Red Diaper Baby
What’s black, white, and “red” all over? The old riddle has a new answer: Dexter Jeffries, the youngest son of Communist parents—a Jewish mother and a black father—growing up in 1950s America.
Too light to be black, too dark to be white, from a very early age Dexter wondered where he fit in. Finding his place in a changing country would be a journey filled with anger, turmoil, pain, and enlightenment. In a loving, racially mixed home where being progressive meant not only having radical views, but acting on them, Dexter helped break the color barrier at nine years old when he was among the first group of black children bused to a white Queens neighborhood. But it was much earlier—at the age of five—that he had his first identity crisis, caught in the limbo between black and white.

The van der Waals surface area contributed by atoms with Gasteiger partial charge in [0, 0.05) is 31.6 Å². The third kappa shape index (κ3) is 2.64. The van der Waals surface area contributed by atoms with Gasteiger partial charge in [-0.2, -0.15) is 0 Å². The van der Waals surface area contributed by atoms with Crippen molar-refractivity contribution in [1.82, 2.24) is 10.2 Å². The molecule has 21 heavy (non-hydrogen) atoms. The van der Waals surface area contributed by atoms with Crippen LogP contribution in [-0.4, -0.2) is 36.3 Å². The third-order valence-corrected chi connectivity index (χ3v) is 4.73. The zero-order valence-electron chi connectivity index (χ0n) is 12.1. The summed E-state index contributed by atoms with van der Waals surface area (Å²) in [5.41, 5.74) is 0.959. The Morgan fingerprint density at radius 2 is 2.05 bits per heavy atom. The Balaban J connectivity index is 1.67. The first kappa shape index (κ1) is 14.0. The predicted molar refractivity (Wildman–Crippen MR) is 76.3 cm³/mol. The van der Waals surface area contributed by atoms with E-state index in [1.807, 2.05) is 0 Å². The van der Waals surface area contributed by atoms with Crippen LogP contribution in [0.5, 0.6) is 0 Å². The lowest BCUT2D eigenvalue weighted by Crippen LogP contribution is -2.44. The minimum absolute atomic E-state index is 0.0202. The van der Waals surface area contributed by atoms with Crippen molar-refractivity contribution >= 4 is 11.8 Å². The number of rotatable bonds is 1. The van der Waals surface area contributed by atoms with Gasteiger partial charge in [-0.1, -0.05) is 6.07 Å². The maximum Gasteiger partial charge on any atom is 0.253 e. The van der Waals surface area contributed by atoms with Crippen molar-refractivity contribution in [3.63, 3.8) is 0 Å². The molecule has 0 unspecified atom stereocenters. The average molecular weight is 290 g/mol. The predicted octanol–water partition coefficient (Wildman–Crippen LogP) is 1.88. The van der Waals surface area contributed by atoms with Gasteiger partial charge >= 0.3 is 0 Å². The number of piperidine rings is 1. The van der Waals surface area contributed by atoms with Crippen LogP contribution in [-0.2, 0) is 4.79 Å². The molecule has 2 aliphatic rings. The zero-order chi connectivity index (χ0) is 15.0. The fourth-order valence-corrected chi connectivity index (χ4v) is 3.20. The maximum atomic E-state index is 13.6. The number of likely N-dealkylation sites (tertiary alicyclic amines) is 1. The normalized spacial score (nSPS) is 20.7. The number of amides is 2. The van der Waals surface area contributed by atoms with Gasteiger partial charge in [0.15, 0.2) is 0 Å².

Therapy, a name change, a stint in the U.S. Army, and jobs ranging from cab driver to filmmaker and English Professor all played a part in forging his character and beliefs. While his brother became a rebel bent on self-destruction and his sister emulated Richard Wright as an expatriate in Mexico and Europe, Dexter followed his own path, discovering conflicts that had as much in common with Kafka as Ellison. In literature he found a window into truth, and the message—conveyed by Joyce, Thoreau, and DuBois—that would change everything. Create yourself.